The Renaissance & Television Lighting

Saturday September 19, 2015

What do Renaissance paintings and  television have in common?  As it turns out, quite a bit!  Both the television screen and the canvas are flat surfaces, and yet when it’s done well, the images have depth, take on a reality, and have emotional weight.  Both painting and television lighting use highlight and shadow to make a two-dimensional surface (the canvas and the TV screen) look fleshed-out and three-dimensional.  The common element in both cases is how your brain perceives the world.

Working with the input from our eyes, our brain interprets visual cues to “see” an image.  Beyond just having enough light to see something, the quality of the light and the way that the light falls on a subject helps define our perception, understanding and feeling about what we’re looking at.  For those who appreciate music, it’s the difference between noise and a tune.  Both may stimulate the hearing, but only music can convey meaning and emotion.  That’s the difference between just being undifferentiated flat light and being carefully lit.

The art term for using shadow and highlight to represent shape is Chiaroscuro.  Leonardo da Vinci noted “shadows are of supreme importance in perspective, seeing that without them, opaque objects and solid bodies will be indistinct.”  What the artist does with paint, the Lighting Director does with light.  Both use “brush strokes” of paint or light to help create depth and form by using highlight and shadow. 

The main “brush strokes” we use in lighting are often divided into the fundamental elements of Three Point Lighting.  These three elements are Key, Back and Fill.  Although they may not literally be from three distinct fixtures for every shot, these basic points are the building blocks for more complex lighting. 

  • The Key Light (also known as a “modeling light”) is typically a harder, more cohesive light source.  It provides the main source of illumination, creating highlights and shadows to define the subject.  In art, Chiaroscuro is the main tool for the treatment of light and shade in drawing and painting.  In lighting, it’s the Key Light.  This is the light that puts the sparkle in the eyes and gives shape to the face.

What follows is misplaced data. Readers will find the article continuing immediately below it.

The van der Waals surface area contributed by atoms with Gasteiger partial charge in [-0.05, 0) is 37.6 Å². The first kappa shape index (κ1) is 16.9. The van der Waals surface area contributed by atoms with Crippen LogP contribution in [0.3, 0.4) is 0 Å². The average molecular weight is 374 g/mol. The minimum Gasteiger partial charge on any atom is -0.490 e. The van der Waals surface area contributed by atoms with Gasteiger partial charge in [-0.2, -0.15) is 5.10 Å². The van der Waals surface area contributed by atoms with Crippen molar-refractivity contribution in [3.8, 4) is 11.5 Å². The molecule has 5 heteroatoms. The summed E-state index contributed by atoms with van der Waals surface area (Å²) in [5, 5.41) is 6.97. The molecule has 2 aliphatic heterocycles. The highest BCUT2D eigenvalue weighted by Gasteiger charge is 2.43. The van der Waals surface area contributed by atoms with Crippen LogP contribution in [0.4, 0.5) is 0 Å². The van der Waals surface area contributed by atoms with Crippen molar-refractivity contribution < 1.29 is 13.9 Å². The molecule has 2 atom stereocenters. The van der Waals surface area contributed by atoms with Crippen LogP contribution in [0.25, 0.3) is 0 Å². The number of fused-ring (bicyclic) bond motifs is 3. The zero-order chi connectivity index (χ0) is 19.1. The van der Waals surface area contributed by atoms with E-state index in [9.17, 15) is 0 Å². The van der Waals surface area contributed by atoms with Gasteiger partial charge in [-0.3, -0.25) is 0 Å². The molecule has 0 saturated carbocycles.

• The Back Light (also known as a “hair light”) works to separate the different planes of the picture, defining an object with a highlight from behind the subject to build more depth into the picture.  This light helps create layers of dark and light, and makes the subject stand out.  This is the light that creates highlights in the hair.
  • The Fill Light is the ambient source which suffuses the space with soft illumination.  It moderates the appearance of the modeling shadows created by the Key Light by filling them in.  The quality of this light is typically “soft”, with large light-emitting aperture and a diffuse quality that makes it seem to emanate from the environment.  This light should always play a supporting role, and not cast its own shadows on the subject’s face.

Working in unison, the Keys, Backs, and Fill Lights help create compelling images that draw the viewer’s eyes to your anchors and desired points of interest on the set.  Your anchors look natural and attractive, the focal point of a scenic visual composition designed to support the telling of stories. 

Bruce Aleksander

September 19, 2015